Sunday, March 11, 2012

IAEA’s Safety Culture Assessment Review Team (SCART) Program

The International Atomic Energy Agency (IAEA) offers the SCART service to Member States.  A SCART’s goal is to assess the safety culture in a nuclear facility and provide recommendations for enhancing safety culture going forward.  In this post, we provide an overview of the program and our evaluation of it.

What is SCART?

“SCART is an assessment of safety culture based on IAEA standards and guidelines by a team of international and independent safety culture experts.”*  A SCART mission can take up to a year start-to-finish, including a pre-SCART visit to finalize the scope of the  assessment.  The SCART on-site assessment takes two full weeks, including the review team’s on-site organizational activities.  The assessment uses document reviews, interviews and observations to gather data, and a fairly prescribed methodology for drawing inferences from the data. 

The review team utilizes an evaluation framework consisting of five key safety culture characteristics, which are assessed using 37 attributes.  The attributes describe “specific organizational performance or attitude . . . which, if fulfilled, would characterize this performance or attitude as belonging to a strong safety culture.”**

The review team’s findings describe the current state of safety culture at the host facility; the team’s recommendations and suggestions describe ways the safety culture could be improved.

Is it any good?

At first blush, SCART appears overly bureaucratic and time-consuming.  However, the assessment team is likely to be comprised of IAEA staff and outside experts from different countries, and the target facility is likely in yet another country.  In addition, much of prescribed methodology is aimed at ensuring the team covers all important topics and reaches robust, i.e., repeatable, conclusions.  All this takes time and a detailed game plan.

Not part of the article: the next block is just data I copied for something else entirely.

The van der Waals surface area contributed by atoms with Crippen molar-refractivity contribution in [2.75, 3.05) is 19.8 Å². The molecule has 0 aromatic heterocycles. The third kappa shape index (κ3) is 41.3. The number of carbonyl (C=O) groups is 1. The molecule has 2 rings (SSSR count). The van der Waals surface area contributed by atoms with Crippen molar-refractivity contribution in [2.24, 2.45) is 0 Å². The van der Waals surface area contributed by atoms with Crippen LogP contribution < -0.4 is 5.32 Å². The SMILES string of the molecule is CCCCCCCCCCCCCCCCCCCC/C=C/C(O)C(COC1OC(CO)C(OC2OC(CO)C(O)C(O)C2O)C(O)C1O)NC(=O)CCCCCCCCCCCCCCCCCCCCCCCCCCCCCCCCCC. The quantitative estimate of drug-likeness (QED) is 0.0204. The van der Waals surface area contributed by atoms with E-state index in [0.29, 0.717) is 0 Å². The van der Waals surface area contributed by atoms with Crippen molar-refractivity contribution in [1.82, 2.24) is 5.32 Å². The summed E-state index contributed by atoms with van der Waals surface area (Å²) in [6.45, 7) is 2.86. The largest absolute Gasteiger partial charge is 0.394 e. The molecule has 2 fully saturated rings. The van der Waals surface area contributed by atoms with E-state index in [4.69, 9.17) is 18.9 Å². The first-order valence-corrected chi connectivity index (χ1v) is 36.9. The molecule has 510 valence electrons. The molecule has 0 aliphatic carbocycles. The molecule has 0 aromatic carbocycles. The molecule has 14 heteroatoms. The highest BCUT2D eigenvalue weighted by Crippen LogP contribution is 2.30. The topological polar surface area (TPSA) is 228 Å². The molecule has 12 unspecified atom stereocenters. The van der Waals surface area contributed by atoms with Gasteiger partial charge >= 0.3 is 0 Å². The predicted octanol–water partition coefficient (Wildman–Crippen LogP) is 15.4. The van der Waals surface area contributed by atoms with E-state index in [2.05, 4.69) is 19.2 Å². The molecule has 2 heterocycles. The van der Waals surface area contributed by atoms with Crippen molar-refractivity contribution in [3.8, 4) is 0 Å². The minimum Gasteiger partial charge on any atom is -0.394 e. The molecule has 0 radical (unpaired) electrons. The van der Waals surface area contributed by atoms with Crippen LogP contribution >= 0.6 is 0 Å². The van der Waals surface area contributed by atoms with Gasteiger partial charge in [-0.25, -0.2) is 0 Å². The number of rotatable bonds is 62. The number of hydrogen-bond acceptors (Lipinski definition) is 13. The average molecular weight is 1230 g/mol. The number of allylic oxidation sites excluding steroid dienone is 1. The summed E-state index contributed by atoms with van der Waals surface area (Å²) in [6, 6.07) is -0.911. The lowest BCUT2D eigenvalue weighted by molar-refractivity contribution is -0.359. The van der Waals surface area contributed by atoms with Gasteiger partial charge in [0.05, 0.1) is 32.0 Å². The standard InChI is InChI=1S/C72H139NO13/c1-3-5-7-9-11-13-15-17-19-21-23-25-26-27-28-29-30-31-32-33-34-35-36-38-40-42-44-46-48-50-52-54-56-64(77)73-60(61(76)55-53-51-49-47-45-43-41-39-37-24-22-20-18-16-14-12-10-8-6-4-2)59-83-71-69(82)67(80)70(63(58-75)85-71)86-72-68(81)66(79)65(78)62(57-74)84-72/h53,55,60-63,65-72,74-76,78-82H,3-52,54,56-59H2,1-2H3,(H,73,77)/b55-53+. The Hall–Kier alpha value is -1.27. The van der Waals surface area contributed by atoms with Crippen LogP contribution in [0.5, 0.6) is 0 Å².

But what about the game plan itself?  

The review team forms opinions on five safety culture characteristics by assessing 37 attributes.  The characteristics are non-controversial and the set of attributes appears comprehensive. (SCART Guidelines, pp. 25-26)  Supporting them is a set of over 300 suggested “guiding questions” for the interviews.  For us, the most important aspects are the attributes and questions that address topics we consider essential for an effective safety culture: a successful corrective action program, acceptable work backlogs, a decision making process that appropriately values safety, and management incentives.

Corrective Action Program

Attribute E.5: Learning is facilitated through the ability to recognize and diagnose deviations, to formulate and implement solutions and to monitor the effects of corrective actions” (Guidelines, p. 47)

The relevant*** guiding questions are: “Can staff members or contractors point to examples of problems they have reported which have been fixed?”  “How high is the rate of repeat events or errors?”

There’s a lot more than can be asked about the CAP.  For example, Who can initiate an action request?  How are requests evaluated and prioritized; does safety receive consistent attention and appropriate priority?  What are the backlogs and trends?  What items are subject to root cause analysis?  Does root cause analysis find the real causes of problems, i.e., do the subject problems cease to occur after they have been fixed?  

Work Backlogs

“Attribute A.2: Safety is a primary consideration in the allocation of resources:” (Guidelines, p. 28)

The relevant guiding questions are: “Can staff members and contractors describe examples when the allocation of resources affected the backlog of maintenance tasks and nuclear facility modifications? What was the process to resolve the conflict?”

How about: What are the backlogs and trends in every major department?  Are backlogs at an acceptable level?  Why or why not?  If not, then is there a plan to clear the backlogs?  Are resources available to implement the plan?

Decision Making Process